Highbush Blueberry Gardening!
Home Gardening: Everyone loves blueberries! We have been asked many times how you can grow your own blueberries to enjoy this sweet treat during the summer months! Your best resource for horticultural information in your area is the Cooperative Extension Service or County Agent. You can also look in your local Yellow Pages and locate nurseries near you who are knowledgeable of blueberries. We wish you luck and hope this whets your appetite to head for the produce and frozen foods section during the months of the year your blueberries are not in season.
STARTING RIGHT WITH BLUEBERRIES
Blueberries bring a unique combination of delicious fruit and striking ornamental beauty to the garden and landscape. Blueberries are easy to grow, require little care, and are seldom bothered by pests. If a few basic steps are followed your blueberry plants can thrive and last a lifetime.
Blueberry varieties are distinguished by their climate suitability and ripening season. Be sure to choose varieties suited to your area. You may want to select varieties that ripen at different times or feature large fruit (best for fresh eating and desserts) or small fruit (best for muffins and pancakes). Bushes with brilliant fall color or different growth habits offer the gardener lots of choices to use throughout the landscape. For blueberry lovers, allow at least two plants per family member.
Site Selection and Preparation
Select a sunny location in well drained
soil free of weeds and well worked. Locate in an area where irrigation
water is available as best results will be obtained by keeping the root
zone moist throughout the growing season. Where the soil is poor or
marginally drained, raised beds 3-4 feet wide and 8-12" high work very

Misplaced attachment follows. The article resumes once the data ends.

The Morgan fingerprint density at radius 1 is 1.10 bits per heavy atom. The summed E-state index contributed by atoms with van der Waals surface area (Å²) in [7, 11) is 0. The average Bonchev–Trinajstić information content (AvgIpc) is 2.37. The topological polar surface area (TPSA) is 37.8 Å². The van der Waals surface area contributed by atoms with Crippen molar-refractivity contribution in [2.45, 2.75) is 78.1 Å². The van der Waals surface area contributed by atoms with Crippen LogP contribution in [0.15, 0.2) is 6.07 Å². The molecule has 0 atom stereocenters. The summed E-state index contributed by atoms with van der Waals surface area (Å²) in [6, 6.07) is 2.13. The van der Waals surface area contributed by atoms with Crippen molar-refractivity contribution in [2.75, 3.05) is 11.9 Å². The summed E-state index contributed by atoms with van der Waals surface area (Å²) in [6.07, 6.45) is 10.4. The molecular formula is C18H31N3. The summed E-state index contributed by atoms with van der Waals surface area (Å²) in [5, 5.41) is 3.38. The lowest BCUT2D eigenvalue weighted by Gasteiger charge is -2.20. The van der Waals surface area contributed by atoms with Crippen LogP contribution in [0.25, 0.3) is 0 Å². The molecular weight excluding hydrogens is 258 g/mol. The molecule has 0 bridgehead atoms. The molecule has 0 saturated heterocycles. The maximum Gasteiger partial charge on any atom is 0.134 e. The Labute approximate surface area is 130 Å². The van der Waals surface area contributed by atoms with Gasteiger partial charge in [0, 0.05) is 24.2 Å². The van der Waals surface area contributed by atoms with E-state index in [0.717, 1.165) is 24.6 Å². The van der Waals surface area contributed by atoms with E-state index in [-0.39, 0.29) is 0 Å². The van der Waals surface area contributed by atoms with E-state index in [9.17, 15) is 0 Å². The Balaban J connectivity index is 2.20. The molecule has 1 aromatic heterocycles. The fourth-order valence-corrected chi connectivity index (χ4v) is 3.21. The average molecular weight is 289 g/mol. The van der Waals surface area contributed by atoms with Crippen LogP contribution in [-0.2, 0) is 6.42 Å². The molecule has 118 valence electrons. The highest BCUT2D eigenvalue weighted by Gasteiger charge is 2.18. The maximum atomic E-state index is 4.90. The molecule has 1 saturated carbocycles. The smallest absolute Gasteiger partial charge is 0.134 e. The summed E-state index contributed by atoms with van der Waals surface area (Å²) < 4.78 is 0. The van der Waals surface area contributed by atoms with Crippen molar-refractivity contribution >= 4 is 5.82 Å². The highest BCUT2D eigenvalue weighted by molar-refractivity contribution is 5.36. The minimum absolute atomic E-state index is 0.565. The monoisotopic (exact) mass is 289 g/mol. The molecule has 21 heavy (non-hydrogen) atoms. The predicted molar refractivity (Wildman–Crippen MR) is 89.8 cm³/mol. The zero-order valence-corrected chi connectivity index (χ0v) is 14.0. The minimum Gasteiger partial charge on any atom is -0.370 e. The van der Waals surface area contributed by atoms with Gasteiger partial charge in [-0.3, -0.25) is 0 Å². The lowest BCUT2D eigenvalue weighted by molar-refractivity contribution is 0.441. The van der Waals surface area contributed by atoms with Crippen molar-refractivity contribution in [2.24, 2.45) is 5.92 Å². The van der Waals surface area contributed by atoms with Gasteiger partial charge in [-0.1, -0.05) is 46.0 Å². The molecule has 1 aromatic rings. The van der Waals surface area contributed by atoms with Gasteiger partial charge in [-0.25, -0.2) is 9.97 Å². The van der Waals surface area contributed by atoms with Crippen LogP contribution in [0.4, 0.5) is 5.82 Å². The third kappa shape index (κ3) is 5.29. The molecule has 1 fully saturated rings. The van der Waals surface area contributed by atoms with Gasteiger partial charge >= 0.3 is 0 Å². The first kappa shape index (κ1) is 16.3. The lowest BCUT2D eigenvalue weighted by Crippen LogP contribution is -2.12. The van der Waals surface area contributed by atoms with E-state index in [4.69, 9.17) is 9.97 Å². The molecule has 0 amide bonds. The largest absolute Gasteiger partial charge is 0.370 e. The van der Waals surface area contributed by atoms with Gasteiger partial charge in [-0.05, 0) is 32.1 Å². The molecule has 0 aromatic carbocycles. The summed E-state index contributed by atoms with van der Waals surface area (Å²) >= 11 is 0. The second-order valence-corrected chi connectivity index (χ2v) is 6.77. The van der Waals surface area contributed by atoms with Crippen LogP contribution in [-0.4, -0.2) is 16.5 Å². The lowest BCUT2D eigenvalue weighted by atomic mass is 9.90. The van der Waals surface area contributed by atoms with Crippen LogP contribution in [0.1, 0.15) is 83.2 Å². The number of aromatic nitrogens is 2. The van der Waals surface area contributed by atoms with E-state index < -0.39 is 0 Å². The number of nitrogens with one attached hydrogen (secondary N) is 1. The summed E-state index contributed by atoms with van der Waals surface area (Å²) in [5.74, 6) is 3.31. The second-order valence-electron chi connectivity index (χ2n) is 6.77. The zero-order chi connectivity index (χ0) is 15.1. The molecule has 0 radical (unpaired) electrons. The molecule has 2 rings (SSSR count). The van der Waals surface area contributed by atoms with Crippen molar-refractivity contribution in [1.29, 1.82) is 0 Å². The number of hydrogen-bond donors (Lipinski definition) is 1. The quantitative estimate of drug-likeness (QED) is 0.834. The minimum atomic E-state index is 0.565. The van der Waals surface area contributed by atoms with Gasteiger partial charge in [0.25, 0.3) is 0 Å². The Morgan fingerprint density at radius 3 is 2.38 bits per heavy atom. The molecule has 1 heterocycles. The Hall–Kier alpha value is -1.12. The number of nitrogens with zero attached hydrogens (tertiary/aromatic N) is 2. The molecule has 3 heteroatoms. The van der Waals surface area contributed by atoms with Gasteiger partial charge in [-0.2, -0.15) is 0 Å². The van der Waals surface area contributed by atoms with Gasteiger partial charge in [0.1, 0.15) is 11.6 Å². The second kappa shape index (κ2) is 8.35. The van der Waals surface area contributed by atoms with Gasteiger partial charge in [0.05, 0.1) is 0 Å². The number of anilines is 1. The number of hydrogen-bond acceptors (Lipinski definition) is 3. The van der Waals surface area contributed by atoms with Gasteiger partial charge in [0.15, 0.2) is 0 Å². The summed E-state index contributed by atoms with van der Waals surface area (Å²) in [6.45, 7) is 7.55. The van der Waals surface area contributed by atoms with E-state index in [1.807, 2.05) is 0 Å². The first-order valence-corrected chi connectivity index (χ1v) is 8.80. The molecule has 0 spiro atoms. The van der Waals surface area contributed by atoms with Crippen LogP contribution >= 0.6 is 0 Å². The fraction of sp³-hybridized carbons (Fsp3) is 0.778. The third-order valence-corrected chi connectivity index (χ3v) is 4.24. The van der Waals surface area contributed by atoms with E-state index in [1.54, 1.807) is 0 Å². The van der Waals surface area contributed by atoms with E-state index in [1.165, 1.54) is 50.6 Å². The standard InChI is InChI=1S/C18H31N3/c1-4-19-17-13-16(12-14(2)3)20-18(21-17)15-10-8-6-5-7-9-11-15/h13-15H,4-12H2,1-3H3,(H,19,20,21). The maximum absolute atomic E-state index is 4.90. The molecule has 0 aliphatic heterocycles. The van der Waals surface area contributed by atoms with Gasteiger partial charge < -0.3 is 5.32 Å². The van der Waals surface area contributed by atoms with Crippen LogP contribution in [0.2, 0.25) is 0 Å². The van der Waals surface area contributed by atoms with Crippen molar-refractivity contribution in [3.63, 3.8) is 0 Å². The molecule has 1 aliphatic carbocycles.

well for blueberries.
A fail safe way to grow blueberries in
almost any soil is to incorporate peat moss into the planting medium.
For planting directly in the ground, work up a planting area approximately
2-1/2 feet in diameter and one foot deep. Remove 1/3 to 1/2 of the soil.
Add an equal amount of pre-moistened peat moss and mix well. One 4 cubic
foot compressed bale will usually be sufficient for 4-5 plants, for
raised beds mix equal volumes peat moss with acid compost or planting
mix. Blueberries thrive in acidic soils. Your garden center representative
can recommend a soil acidifier if necessary for your area.
- Blueberries can be planted as close as 2-1/2 feet
apart to form solid hedgerows or spaced up to 6 feet apart and grown
as individual specimens. If planted in rows, allow 8-10 feet between
the rows depending on equipment used for mowing or cultivating.
Pruning - It is important that blueberries get established before allowing them to bear fruit. Thereafter, they should be heavily pruned each year to avoid over fruiting which results in small or poor growth.
Remove all blooms as they appear the first. year. In years thereafter, follow these steps after the leaves have dropped.
Fertilizing - Blueberries like acid fertilizers such as Rhody or Azalea formulations. For newly planted stock, use 2 tablespoons of 10-20-10 (or similar fertilizer) in late spring or once plants are established. (Careful! Blueberries are very sensitive to over fertilization!) For subsequent years, use 1 ounce of fertilizer for each year from planting to a total of 8 ounces per plant. Apply in early spring and again in late spring for best results. Always water well after fertilizing.
For organic fertilizers, blood meal and cottonseed meal
work well. Avoid using fresh manure.
_Blueberry Plants (2 per family member)
Whitesbog Preservation Trust, New Jersey. (The home of the highbush blueberry)
North American Blueberry Council (NABC) U-Pick Directory.
Blueberry Council Blueberry Festivals Directory.
Copyright 2002 - U.S. Highbush Blueberry Council